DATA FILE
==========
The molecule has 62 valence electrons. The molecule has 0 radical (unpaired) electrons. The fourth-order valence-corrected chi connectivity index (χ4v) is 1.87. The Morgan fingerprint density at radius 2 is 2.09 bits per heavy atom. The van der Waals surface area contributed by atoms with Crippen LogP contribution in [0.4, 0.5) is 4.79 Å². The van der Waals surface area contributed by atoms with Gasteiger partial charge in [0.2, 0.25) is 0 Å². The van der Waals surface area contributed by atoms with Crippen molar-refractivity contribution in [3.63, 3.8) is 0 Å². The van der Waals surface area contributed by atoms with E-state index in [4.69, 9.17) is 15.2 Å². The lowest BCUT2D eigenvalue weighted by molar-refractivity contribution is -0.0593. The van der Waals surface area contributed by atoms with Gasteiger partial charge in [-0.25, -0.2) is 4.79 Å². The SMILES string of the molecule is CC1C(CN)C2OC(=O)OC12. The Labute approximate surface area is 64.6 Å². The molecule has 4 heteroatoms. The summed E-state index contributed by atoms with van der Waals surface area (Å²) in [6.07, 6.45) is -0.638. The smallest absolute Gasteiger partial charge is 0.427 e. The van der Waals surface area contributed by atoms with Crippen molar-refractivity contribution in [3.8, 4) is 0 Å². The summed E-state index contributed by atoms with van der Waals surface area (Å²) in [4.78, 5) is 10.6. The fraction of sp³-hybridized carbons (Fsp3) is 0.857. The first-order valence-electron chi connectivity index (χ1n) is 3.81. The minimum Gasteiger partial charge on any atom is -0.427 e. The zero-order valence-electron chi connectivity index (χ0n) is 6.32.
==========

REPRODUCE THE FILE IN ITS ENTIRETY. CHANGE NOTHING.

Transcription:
The molecule has 62 valence electrons. The molecule has 0 radical (unpaired) electrons. The fourth-order valence-corrected chi connectivity index (χ4v) is 1.87. The Morgan fingerprint density at radius 2 is 2.09 bits per heavy atom. The van der Waals surface area contributed by atoms with Crippen LogP contribution in [0.4, 0.5) is 4.79 Å². The van der Waals surface area contributed by atoms with Gasteiger partial charge in [0.2, 0.25) is 0 Å². The van der Waals surface area contributed by atoms with Crippen molar-refractivity contribution in [3.63, 3.8) is 0 Å². The van der Waals surface area contributed by atoms with E-state index in [4.69, 9.17) is 15.2 Å². The lowest BCUT2D eigenvalue weighted by molar-refractivity contribution is -0.0593. The van der Waals surface area contributed by atoms with Gasteiger partial charge in [-0.25, -0.2) is 4.79 Å². The SMILES string of the molecule is CC1C(CN)C2OC(=O)OC12. The Labute approximate surface area is 64.6 Å². The molecule has 4 heteroatoms. The summed E-state index contributed by atoms with van der Waals surface area (Å²) in [6.07, 6.45) is -0.638. The smallest absolute Gasteiger partial charge is 0.427 e. The van der Waals surface area contributed by atoms with Crippen molar-refractivity contribution in [3.8, 4) is 0 Å². The summed E-state index contributed by atoms with van der Waals surface area (Å²) in [4.78, 5) is 10.6. The fraction of sp³-hybridized carbons (Fsp3) is 0.857. The first-order valence-electron chi connectivity index (χ1n) is 3.81. The minimum Gasteiger partial charge on any atom is -0.427 e. The zero-order valence-electron chi connectivity index (χ0n) is 6.32.